Do you agree that the better you get, the harder it is to improve and is that difficult as well?
I think you always have something to improve. These things to improve just get more micro. When you start it is macro. You have many things, bigger things and when you get better and better [the things you work on] get very [narrow]. But you always have something to improve and when you change positions, you work on your game, then you know what you have to work on... It never stops.

There’s a video from July of Daniil working on the technique of his backhand. Even at this level, is there always technique to work on?
There are a few things technique-wise to improve, even at this level. I heard Federer a few years ago, when he came back after stopping for six months, I heard he worked on technique with his backhand. You always have to improve something. It depends what you choose. Sometimes it’s more physical, sometimes it’s technical because you want to improve a shot and you realise to improve a shot like this it’s more technical than physical. It depends on the analysis you do.

Usually the off-season is a month or two months. This has been more than five months, so did it change your approach to working with him?
It’s tough to answer, because at the beginning we didn’t know when we would start again. You don’t have the vision of the time you will have to practise. At this time for every player, for every human being, it is important to have this vision. We had it, but it was changing. It makes you sometimes change the plan you had at the beginning.

I will say the more you have time and the more you know about when you will start tournaments gives you opportunities to work on the deep things you need to improve, the things that are tough to improve in normal times when you have only one month. Then [in those moments] you cannot work like if you have four months. I would say you have more time and more possibilities to work on the deep things.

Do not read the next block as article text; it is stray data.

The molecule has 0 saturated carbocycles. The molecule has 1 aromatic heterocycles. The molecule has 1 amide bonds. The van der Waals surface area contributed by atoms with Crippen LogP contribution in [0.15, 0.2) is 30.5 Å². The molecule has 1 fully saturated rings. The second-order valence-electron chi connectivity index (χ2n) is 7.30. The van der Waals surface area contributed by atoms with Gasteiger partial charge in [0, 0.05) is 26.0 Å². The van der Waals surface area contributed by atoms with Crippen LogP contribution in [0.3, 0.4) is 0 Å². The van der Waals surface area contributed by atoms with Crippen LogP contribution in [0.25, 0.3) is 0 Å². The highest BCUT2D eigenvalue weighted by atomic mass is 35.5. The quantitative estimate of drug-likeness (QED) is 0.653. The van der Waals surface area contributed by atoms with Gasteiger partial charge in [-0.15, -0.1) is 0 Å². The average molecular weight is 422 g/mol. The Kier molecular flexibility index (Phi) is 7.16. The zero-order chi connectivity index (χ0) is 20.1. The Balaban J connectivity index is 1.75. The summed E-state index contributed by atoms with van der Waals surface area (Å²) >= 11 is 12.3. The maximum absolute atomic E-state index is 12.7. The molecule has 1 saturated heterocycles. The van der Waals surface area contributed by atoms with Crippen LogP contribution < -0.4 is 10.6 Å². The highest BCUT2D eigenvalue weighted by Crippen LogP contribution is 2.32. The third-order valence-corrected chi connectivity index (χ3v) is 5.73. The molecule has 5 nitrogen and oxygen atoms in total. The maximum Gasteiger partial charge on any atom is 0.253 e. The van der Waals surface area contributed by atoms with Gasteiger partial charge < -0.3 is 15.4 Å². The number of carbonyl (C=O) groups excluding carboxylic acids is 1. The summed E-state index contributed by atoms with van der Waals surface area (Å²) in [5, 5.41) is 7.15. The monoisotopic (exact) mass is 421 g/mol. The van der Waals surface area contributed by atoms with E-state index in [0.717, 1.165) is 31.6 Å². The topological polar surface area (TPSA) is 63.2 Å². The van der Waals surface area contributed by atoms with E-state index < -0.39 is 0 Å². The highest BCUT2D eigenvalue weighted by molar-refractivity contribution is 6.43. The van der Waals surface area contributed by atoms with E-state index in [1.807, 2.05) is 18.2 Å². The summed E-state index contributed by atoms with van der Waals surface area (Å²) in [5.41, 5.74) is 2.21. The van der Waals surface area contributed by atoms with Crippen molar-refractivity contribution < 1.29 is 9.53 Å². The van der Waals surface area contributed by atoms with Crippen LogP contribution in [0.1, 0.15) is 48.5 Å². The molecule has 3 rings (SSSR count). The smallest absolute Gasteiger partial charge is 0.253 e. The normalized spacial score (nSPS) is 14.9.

Now that you are going back, most of the preparation is done. What will be most important for Daniil to start well?
The most important thing is I would say to have a chance to play matches. The more matches he can win the better it is to create another dynamic for this season, but also for next season. It’s a bit of a tough situation because you don’t know how every player will react. We will feel on the court how to play matches. Maybe some players who have gotten injured in the past will know better how to manage this situation than young players, for whom it’s the first time they’ve stopped for five months. Some players with more experience might have a small advantage. 

Last year Daniil won his first ATP Masters 1000 title in Cincinnati and then went on his incredible run in New York. Did you notice as he made those big achievements that players started playing him differently?
Of course. That’s something that I think about many times because players will study his game and try to have a strategy to beat him. I have to think like this to work on [dealing with] different things that players can do to beat him.

What was that experience like for you, watching as Daniil did what he did at last year's US Open and seeing how he battled Rafael Nadal so well in the final?
I think you don’t realise what’s going on really because you’re focussed on the match, on the goals and the way to win. You’re not disconnected with the action and what was happening. You are 100 per cent in the action and you live this like it’s almost a normal match. I want to say for me it was like all the matches, because Daniil played it like this also.

For another player it could be totally different because his emotions and feelings will be different, so I’d be different also. My job is to be very connected with the experience of the player and I think that’s what he did.